Sunday, August 30, 2020

Plant Story--St. John's Wort, Klamath Weed, Hypericum perforatum

Today, you mostly hear of St. John's wort (Hypericum perforatum, St. Johns wort family, Hypericaceae) as a medicinal plant. It has been shown to be effective treating depression, anxiety, and sleep disorders and is widely used for those. But when I studied ecology in graduate school in the 1970s, under its American name, Klamath weed, it was the weed in a major weed-control story. So here are both tales.

Hypericum St. John's wort
St. John's wort, Klamath weed, Hypericum perforatum

Sunday, August 23, 2020

Messy Forests

Rocky Mountain National Park

Walking in Rocky Mountain National Park, there are many places where fallen trees lie. It looks messy. 

                        Fallen trees, Rocky Mountain National Park

The visitor might think: they should clean that up, but perhaps they don't have the budget, or the spot is inaccessible. 

It is more complex than that. Leaving fallen trees lie may be the best use for them. 

Sunday, August 16, 2020

Plant Confusions--More than Three Coneflowers

coneflower, Rudbeckia

If you are confused when someone points out a coneflower and it is not what you expected, you are not alone. I count forty different plant species in five genera that are called coneflower. Some you will probably never encounter, but three genera, Echinacea, Rudbeckia, and Ratibida, are relatively common and sold as garden flowers. I'll start with those.

Sunday, August 9, 2020

Plant Story--Cinquefoils, Potentilla

"If any man will ask any thing of a king or prince, [cinquefoil] giveth abundance of eloquence, if he have it with him, and he shall obtain that which he desires," wrote Albertus Magnus in the 13th century. Well, not really. Albertus Magnus (d. 1280, biography) was a real person, a famous medieval German scholar, but The Book of Secrets of Albertus Magnus was an anonymous work of folklore and superstition that appeared in the 16th century. But, clearly, cinquefoil was considered a powerful plant.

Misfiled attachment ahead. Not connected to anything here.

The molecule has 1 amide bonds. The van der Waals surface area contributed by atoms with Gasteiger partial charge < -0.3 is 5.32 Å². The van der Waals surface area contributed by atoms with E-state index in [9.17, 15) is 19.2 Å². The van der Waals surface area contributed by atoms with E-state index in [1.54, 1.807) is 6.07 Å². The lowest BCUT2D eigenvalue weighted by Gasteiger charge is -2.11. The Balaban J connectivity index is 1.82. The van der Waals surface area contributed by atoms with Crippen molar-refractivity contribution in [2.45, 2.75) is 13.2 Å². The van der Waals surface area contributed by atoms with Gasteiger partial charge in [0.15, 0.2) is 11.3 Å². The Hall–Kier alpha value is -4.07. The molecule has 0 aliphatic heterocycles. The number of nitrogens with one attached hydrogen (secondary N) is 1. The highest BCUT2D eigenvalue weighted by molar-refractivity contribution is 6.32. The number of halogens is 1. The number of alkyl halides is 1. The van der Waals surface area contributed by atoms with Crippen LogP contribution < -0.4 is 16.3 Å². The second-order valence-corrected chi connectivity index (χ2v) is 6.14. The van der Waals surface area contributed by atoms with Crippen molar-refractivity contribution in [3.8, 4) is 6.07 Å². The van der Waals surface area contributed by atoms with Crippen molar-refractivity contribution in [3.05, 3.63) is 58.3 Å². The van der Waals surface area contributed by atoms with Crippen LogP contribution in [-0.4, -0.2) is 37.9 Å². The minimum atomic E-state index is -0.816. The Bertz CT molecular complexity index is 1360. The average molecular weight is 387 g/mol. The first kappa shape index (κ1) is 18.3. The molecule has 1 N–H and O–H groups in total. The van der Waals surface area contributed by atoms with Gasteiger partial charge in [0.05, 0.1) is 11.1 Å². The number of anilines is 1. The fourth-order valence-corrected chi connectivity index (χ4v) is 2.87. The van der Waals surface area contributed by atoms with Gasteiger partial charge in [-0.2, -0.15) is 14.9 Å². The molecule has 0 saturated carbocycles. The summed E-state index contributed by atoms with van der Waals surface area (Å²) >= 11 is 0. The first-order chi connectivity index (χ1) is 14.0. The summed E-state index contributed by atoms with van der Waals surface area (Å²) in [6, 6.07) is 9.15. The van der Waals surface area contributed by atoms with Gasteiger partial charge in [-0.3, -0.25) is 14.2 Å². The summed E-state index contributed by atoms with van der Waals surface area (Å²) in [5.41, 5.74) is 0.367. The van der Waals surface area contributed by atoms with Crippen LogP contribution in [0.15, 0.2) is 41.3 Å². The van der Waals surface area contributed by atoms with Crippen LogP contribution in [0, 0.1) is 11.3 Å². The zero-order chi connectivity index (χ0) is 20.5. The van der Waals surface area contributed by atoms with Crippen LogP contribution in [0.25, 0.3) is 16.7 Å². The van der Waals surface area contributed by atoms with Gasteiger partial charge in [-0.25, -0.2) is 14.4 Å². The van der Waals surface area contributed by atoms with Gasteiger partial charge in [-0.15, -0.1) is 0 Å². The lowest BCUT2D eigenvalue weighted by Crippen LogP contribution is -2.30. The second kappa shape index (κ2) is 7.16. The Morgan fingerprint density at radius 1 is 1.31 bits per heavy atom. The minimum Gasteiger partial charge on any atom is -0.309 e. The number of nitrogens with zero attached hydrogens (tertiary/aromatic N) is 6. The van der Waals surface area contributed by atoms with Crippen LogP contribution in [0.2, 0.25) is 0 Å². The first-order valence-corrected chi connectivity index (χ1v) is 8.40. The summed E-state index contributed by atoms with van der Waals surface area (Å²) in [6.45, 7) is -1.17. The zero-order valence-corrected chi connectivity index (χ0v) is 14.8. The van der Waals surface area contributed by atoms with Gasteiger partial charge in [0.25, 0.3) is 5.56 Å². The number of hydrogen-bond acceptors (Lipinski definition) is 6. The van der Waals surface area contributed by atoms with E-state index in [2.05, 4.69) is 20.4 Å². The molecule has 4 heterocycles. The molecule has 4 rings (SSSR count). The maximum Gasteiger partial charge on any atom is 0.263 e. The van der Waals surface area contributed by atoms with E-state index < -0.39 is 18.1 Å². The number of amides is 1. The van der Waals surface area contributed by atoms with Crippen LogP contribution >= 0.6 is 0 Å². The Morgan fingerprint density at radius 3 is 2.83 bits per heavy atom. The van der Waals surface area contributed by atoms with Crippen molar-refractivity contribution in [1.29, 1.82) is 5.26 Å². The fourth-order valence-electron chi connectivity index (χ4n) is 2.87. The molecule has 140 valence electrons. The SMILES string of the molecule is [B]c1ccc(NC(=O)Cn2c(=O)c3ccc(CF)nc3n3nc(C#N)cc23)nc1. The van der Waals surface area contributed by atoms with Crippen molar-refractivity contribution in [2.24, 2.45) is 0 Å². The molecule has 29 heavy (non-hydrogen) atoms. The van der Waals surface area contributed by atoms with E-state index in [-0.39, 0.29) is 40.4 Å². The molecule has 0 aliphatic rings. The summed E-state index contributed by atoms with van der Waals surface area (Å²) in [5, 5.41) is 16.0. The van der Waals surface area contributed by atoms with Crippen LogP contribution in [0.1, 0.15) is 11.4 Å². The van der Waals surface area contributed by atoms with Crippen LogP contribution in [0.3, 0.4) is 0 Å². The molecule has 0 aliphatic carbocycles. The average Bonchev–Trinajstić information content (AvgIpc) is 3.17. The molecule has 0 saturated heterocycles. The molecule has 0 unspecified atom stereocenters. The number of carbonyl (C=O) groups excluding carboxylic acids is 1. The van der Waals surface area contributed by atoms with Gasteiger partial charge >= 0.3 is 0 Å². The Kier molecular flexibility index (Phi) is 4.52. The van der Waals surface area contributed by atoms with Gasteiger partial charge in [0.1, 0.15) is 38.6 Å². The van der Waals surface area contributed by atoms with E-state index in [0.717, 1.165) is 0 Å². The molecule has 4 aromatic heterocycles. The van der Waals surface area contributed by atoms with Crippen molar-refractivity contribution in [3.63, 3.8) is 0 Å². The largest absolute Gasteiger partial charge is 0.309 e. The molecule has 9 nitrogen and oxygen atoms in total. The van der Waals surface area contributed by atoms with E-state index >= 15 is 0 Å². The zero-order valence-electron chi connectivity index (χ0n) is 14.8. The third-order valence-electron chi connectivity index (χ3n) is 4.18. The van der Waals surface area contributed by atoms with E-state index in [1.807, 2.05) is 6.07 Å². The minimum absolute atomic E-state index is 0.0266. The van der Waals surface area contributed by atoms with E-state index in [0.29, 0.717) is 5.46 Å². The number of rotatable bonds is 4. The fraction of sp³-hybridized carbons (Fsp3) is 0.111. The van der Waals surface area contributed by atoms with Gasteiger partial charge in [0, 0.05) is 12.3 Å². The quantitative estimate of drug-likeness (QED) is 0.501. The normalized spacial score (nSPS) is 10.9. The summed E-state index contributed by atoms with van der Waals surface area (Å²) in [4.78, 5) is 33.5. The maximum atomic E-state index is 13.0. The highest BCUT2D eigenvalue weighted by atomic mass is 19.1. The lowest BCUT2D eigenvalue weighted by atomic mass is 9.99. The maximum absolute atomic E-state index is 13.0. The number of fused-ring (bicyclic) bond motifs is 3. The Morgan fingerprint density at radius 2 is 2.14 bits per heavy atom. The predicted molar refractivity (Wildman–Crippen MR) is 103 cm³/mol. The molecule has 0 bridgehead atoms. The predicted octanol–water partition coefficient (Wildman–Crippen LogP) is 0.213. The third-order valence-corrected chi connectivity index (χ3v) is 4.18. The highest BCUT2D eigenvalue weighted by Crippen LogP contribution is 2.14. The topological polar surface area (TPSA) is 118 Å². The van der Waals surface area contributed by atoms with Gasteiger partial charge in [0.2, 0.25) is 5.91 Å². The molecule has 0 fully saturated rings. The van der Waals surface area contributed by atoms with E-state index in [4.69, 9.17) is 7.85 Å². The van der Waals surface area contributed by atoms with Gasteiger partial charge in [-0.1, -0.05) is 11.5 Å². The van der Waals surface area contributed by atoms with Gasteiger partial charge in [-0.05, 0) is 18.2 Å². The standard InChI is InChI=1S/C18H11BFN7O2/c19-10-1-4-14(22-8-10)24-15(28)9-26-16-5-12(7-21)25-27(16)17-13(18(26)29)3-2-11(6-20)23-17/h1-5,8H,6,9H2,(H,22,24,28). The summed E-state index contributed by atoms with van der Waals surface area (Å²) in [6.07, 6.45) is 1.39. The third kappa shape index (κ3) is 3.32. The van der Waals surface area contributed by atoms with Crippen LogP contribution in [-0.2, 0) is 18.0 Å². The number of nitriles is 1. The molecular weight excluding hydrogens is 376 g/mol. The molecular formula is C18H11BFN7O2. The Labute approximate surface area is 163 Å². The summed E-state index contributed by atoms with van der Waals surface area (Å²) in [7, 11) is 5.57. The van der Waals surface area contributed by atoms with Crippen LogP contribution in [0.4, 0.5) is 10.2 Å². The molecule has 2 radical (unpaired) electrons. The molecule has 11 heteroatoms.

Cinquefoils were medicinal and magical plants in Europe. They are a group of plants in the rose family (Rosaceae) with pretty five-petal flowers, usually yellow, and distinctive leaves with five lobes like a hand. The common name, cinquefoil, means five-leaf in French. Old English names included five-finger grass (grass meaning "plant" in this context), but some species had distinctive names, for example silverweed and tormentil.

Sunday, August 2, 2020

Plant Story--Shrubby Cinquefoil

shrubby cinquefoil Dasiphora fruticosa
shrubby cinquefoil, Dasiphora fruiticosa

Cinquefoils are cute little flowers, usually yellow, in the rose family, Rosaceae. Traditionally they were in the genus Potentilla. Shrubby cinquefoil of the northern and western North America (see USDA map link) was for many years called Potentilla fruticosa. It is easily distinguished from the 68 native and 8 introduced species of Potentilla in North America because it is the only woody shrub, not a non-woody herb. Then, some years ago, DNA and other evidence indicated that shrubby cinquefoil and the other cinquefoils that are shrubs (11, all from Eurasia) were pretty different from other cinquefoils, so they were reclassified into another genus.